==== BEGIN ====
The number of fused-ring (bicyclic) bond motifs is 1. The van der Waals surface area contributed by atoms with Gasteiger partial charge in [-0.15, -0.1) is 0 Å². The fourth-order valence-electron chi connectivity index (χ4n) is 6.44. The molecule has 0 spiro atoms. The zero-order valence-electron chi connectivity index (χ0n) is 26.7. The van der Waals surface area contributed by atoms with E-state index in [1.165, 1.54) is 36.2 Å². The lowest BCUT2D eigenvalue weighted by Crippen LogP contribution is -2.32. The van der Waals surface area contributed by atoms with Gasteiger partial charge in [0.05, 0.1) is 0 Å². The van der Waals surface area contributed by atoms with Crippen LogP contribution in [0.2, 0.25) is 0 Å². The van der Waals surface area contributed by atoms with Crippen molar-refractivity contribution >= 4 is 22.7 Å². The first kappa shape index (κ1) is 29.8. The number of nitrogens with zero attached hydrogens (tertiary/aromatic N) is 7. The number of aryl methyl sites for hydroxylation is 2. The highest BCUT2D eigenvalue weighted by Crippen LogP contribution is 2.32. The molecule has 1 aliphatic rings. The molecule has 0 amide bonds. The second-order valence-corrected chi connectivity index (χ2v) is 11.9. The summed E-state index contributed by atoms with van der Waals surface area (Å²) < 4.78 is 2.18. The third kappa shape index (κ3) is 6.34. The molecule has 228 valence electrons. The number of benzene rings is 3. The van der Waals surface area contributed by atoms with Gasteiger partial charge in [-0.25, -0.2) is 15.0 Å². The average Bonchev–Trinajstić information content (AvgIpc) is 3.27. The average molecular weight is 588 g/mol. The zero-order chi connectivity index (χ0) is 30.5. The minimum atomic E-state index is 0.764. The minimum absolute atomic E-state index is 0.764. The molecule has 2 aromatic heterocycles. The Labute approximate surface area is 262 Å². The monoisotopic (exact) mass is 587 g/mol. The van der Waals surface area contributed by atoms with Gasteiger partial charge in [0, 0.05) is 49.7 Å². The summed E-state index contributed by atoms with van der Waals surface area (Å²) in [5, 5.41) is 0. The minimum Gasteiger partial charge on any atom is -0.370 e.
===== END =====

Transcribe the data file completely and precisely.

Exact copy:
The number of fused-ring (bicyclic) bond motifs is 1. The van der Waals surface area contributed by atoms with Gasteiger partial charge in [-0.15, -0.1) is 0 Å². The fourth-order valence-electron chi connectivity index (χ4n) is 6.44. The molecule has 0 spiro atoms. The zero-order valence-electron chi connectivity index (χ0n) is 26.7. The van der Waals surface area contributed by atoms with E-state index in [1.165, 1.54) is 36.2 Å². The lowest BCUT2D eigenvalue weighted by Crippen LogP contribution is -2.32. The van der Waals surface area contributed by atoms with Gasteiger partial charge in [0.05, 0.1) is 0 Å². The van der Waals surface area contributed by atoms with Crippen LogP contribution in [0.2, 0.25) is 0 Å². The van der Waals surface area contributed by atoms with Crippen molar-refractivity contribution >= 4 is 22.7 Å². The first kappa shape index (κ1) is 29.8. The number of nitrogens with zero attached hydrogens (tertiary/aromatic N) is 7. The number of aryl methyl sites for hydroxylation is 2. The highest BCUT2D eigenvalue weighted by Crippen LogP contribution is 2.32. The molecule has 1 aliphatic rings. The molecule has 0 amide bonds. The second-order valence-corrected chi connectivity index (χ2v) is 11.9. The summed E-state index contributed by atoms with van der Waals surface area (Å²) < 4.78 is 2.18. The third kappa shape index (κ3) is 6.34. The molecule has 228 valence electrons. The number of benzene rings is 3. The van der Waals surface area contributed by atoms with Gasteiger partial charge in [-0.25, -0.2) is 15.0 Å². The average Bonchev–Trinajstić information content (AvgIpc) is 3.27. The average molecular weight is 588 g/mol. The zero-order chi connectivity index (χ0) is 30.5. The minimum atomic E-state index is 0.764. The minimum absolute atomic E-state index is 0.764. The molecule has 2 aromatic heterocycles. The Labute approximate surface area is 262 Å². The monoisotopic (exact) mass is 587 g/mol. The van der Waals surface area contributed by atoms with Gasteiger partial charge in [0, 0.05) is 49.7 Å². The summed E-state index contributed by atoms with van der Waals surface area (Å²) in [5, 5.41) is 0. The minimum Gasteiger partial charge on any atom is -0.370 e.